My cat died this morning July 1, 2012

I treated our cat,Gretel, a very active and healthy 1 year old, with Hartz Ultraguard Plus Flea Spray and also treated her with the spot treatment Ultraguard Pro. Within 4 days she was acting lethargic and “stoned” . I took her to the vet the next day. They bathed her, gave her fluids, cortisone, antibiotics and (believe it or not) another dose of Flea control. I picked her up after 3 days there. Within 3 more she could not walk at all. I went back to the vet, they gave her more fluids and I brought her home. Over the next 6 days she got weaker, finally having 2 major seizures yesterday evening. Over night her breathing became more troubled. She died this morning about 8:30. Her weight went from a healthy 11 pounds to 6.6 pounds in 2 weeks. I was feeding her by syringe (water, vitamins, broth) for the last week of her life.
The active ingredients of these treatments are  S-methoprene and an organophospate (Tetrachlorvinphos)  in the same family as Sarin poison. These are both neurotoxins that that are designed to affect the nervous systems of insects and , sadly, any animals or humans that contact them. In fact, organophosphates are the leading cause of accidental poisoning in the world and is suspected of connections to numerous child and adult conditions in humans.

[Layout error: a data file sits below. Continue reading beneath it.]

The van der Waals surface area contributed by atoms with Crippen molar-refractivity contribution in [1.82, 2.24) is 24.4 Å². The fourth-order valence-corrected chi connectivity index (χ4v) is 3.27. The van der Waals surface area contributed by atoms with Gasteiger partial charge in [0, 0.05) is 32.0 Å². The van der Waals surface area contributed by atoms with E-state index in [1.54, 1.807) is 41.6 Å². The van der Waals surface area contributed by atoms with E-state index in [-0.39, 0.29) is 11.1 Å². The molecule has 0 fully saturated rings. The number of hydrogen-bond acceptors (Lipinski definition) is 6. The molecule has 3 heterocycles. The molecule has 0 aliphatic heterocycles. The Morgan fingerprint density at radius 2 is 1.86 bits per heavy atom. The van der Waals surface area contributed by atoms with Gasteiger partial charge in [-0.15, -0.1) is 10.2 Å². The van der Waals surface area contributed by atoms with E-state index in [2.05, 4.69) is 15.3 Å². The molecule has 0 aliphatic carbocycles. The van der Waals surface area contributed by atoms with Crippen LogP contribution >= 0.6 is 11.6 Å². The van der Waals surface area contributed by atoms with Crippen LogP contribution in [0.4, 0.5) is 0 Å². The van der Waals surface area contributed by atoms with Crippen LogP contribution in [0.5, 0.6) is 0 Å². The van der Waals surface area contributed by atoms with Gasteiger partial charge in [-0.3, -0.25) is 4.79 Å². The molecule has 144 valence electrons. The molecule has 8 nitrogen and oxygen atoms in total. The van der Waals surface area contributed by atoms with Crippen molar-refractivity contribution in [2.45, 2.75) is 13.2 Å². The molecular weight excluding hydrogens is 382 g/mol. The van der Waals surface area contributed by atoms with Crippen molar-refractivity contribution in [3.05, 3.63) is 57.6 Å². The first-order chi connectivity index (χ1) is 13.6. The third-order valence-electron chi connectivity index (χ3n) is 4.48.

The labeling on the bottle might as well be non-existent. The warning is printed under a flap on the bottle that is virtually impossible to peel back… and the font is so small you can barely see it. Further, they give NO indication as to how lethal their product can be.
This product NEEDS to be in a box with a fully printed instruction sheet with warnings as to the dangerous poison it contains, with FULL disclosure as to the side effects, symptoms of overdose, etc… It also needs to contain information on an antidote.
I think it is criminal for a company to market such a dangerous product without any consideration to the damage it can do to animals, but also to people who may contact it.

It obviously does not take much to cause a severe and irreversible reaction!